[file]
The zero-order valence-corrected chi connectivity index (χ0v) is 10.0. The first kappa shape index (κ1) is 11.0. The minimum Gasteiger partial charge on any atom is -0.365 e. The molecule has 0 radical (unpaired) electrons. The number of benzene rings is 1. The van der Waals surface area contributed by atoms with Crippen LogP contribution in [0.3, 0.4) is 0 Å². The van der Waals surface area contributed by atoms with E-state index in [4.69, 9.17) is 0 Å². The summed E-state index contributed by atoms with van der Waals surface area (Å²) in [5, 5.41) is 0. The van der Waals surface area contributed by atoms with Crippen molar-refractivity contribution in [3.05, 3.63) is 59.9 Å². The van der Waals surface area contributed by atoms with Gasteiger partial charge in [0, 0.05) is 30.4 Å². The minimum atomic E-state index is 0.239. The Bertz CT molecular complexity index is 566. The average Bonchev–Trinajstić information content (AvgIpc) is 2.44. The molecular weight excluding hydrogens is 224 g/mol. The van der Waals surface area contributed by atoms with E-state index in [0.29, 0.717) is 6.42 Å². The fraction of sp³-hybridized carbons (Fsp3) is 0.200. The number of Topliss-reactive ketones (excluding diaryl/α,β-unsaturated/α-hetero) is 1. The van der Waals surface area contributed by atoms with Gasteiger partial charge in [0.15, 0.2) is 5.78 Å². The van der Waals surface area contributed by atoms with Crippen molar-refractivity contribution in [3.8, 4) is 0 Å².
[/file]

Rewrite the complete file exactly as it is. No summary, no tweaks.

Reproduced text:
The zero-order valence-corrected chi connectivity index (χ0v) is 10.0. The first kappa shape index (κ1) is 11.0. The minimum Gasteiger partial charge on any atom is -0.365 e. The molecule has 0 radical (unpaired) electrons. The number of benzene rings is 1. The van der Waals surface area contributed by atoms with Crippen LogP contribution in [0.3, 0.4) is 0 Å². The van der Waals surface area contributed by atoms with E-state index in [4.69, 9.17) is 0 Å². The summed E-state index contributed by atoms with van der Waals surface area (Å²) in [5, 5.41) is 0. The van der Waals surface area contributed by atoms with Crippen molar-refractivity contribution in [3.05, 3.63) is 59.9 Å². The van der Waals surface area contributed by atoms with Gasteiger partial charge in [0, 0.05) is 30.4 Å². The minimum atomic E-state index is 0.239. The Bertz CT molecular complexity index is 566. The average Bonchev–Trinajstić information content (AvgIpc) is 2.44. The molecular weight excluding hydrogens is 224 g/mol. The van der Waals surface area contributed by atoms with E-state index in [0.29, 0.717) is 6.42 Å². The fraction of sp³-hybridized carbons (Fsp3) is 0.200. The number of Topliss-reactive ketones (excluding diaryl/α,β-unsaturated/α-hetero) is 1. The van der Waals surface area contributed by atoms with Gasteiger partial charge in [0.15, 0.2) is 5.78 Å². The van der Waals surface area contributed by atoms with Crippen molar-refractivity contribution in [3.8, 4) is 0 Å².